India-Bangladesh train goes off the rails

By Devirupa Mitra, IANS

New Delhi : A proposal to start an India-Bangladesh train service is fast losing steam.

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An Indian official who took part in the two-day inter-governmental railway meeting here last week said that Bangladesh has indicated its disinterest in going ahead with the passenger train service.

“They clearly told us that they are not interested in starting the train service any more,” said the government official.

Bangladesh officials, however deny that they have given up the project, which was named Moitree (friendship) Express. But, they admit, they had not even included the issue in the agenda for last week’s meeting, which was over reforming freight train services.

“We had eleven items on our agenda from our side and Moitree Express was not part of it. There was some discussion on it when Indian officials raised it,” said a senior Bangladesh government official, adding it was not included “as there were no developments”.

But there seems to be dispute on this point too, with Indian Railways officials contending that the Bangladeshi side was the first to raise the issue at the meeting.

“Since it was not part of the agenda, we are very strict about protocol about raising matters outside it. They (Bangladeshis) asked some questions about the train, but we did not answer,” an Indian Railways official told IANS, speaking on condition of anonymity.

The disagreement demonstrates that the level of interest in the train service seems to have petered off. In fact, it was the first time that the Moitree Express was not part of the official agenda of the inter-governmental railway group, which discussed the matter during two earlier meetings in March and July.

The agreement to run a passenger train service between Jamuna Bridge in Bangladesh and Sealdah in Kolkata had been signed in 2001.

But things finally started to move on the ground after External Affairs Minister Pranab Mukherjee visited Dhaka in February 2007. India and Bangladesh have completed two trial runs in July and it seemed that the service would start in August-September, but movement slowed down over security concerns from the Indian side.

India wants to construct a fence along the track to prevent passengers from jumping in and out of the train as it slows down, but this has been objected to by Bangladesh.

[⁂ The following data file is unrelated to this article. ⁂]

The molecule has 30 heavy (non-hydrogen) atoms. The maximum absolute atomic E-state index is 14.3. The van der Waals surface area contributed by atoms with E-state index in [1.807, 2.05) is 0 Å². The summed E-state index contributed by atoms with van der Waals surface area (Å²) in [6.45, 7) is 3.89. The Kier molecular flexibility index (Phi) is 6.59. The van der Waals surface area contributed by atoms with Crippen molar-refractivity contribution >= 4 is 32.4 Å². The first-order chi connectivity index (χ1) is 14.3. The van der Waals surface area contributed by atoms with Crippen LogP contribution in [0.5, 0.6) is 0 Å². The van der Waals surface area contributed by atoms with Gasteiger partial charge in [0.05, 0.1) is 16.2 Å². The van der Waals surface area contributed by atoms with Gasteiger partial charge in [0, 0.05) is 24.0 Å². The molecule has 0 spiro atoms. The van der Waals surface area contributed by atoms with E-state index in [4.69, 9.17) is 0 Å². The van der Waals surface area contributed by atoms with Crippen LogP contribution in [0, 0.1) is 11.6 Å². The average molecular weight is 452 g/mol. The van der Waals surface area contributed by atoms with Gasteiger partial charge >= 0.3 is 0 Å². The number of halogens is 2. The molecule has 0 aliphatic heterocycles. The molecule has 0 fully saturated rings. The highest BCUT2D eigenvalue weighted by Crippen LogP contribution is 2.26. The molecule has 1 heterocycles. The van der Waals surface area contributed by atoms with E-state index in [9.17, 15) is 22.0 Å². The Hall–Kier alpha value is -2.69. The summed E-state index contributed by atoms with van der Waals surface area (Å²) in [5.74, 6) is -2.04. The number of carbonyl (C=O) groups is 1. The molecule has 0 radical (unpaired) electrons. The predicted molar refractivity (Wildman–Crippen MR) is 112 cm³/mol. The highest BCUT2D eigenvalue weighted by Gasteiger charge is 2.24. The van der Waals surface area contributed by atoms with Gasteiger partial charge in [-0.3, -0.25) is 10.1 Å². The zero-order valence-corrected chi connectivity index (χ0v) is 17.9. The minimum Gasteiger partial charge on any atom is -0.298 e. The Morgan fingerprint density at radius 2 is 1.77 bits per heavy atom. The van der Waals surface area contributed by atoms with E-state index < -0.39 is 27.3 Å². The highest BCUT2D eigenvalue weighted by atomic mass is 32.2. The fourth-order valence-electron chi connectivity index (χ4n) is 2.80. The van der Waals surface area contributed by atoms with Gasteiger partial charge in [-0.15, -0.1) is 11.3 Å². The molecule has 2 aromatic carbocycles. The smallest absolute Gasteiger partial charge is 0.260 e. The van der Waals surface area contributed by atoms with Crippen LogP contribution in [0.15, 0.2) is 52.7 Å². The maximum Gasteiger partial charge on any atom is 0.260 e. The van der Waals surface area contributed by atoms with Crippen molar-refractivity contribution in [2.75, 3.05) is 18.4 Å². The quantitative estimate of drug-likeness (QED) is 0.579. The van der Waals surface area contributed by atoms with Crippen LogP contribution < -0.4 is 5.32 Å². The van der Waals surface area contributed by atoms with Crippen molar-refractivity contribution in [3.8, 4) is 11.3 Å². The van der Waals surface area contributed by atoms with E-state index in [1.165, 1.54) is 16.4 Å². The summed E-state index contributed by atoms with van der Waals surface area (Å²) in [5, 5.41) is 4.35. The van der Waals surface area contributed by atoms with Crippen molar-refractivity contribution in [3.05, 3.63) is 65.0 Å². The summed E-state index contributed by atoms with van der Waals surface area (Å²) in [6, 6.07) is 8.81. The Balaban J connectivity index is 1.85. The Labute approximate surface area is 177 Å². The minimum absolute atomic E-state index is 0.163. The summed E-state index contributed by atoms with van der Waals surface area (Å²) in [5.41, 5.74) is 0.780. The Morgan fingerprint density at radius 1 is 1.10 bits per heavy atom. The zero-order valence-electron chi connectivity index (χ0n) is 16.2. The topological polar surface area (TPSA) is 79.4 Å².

Indian agencies have hardened their stance on what they call “adequate security barriers” following a series of bomb blasts in Hyderabad and Ajmer. Investigators of these deadly blasts have pointed fingers at terrorist groups operating out of Bangladesh.

“Our agencies are still studying the proposal for fencing along the route,” Additional Secretary (railways division), Bangladesh’s Ministry of Communication, A.T.K.M. Ismail told IANS.

He said India was still to respond to the draft agreement submitted by Bangladesh. “In place of the 2001 agreement that expires this year, we had submitted a revised agreement about four months ago to India, but there has been no response,” said Ismail, who had led the Bangladesh rail delegation to India.

Indian officials are also concerned about the infrastructure on the Bangladesh side, especially the immigration and customs point at Darshana.

At the last meeting, India had insisted that the actual travel time should be shortened as far as possible, so Indian officials asked Bangladesh to change the embarkation point from Dhaka to Darshana, closer to the border. Similarly, Gede on the Indian side was marked as the customs point, rather than Sealdah in Kolkata.

According to Indian officials, all formalities for passengers at Gede would be completed in two hours, due to its computerised facilities. But, at Darshana, which does not have any computerised systems installed so far, passengers will have to wait double that time.

“That means, to travel 250 km between Gede and Darshana, it will take 14 hours, including eight hours in the train and six hours on the platforms. Do you think that makes for a comfortable ride?” an Indian official asked.

Claiming that it would only be a 12-hour journey, rather than 14, a senior Bangladesh official pointed out that it would be a “very pleasant ride”. “The air-conditioned coaches have a lot of space, there will be a lot of facilities inside the train,” he said.

Indian officials contend that the train service has become a victim to the troubles surrounding the caretaker government. “They are already been criticised over various fronts. They do not want to open themselves to being labelled pro-India by starting this service,” said one Indian official.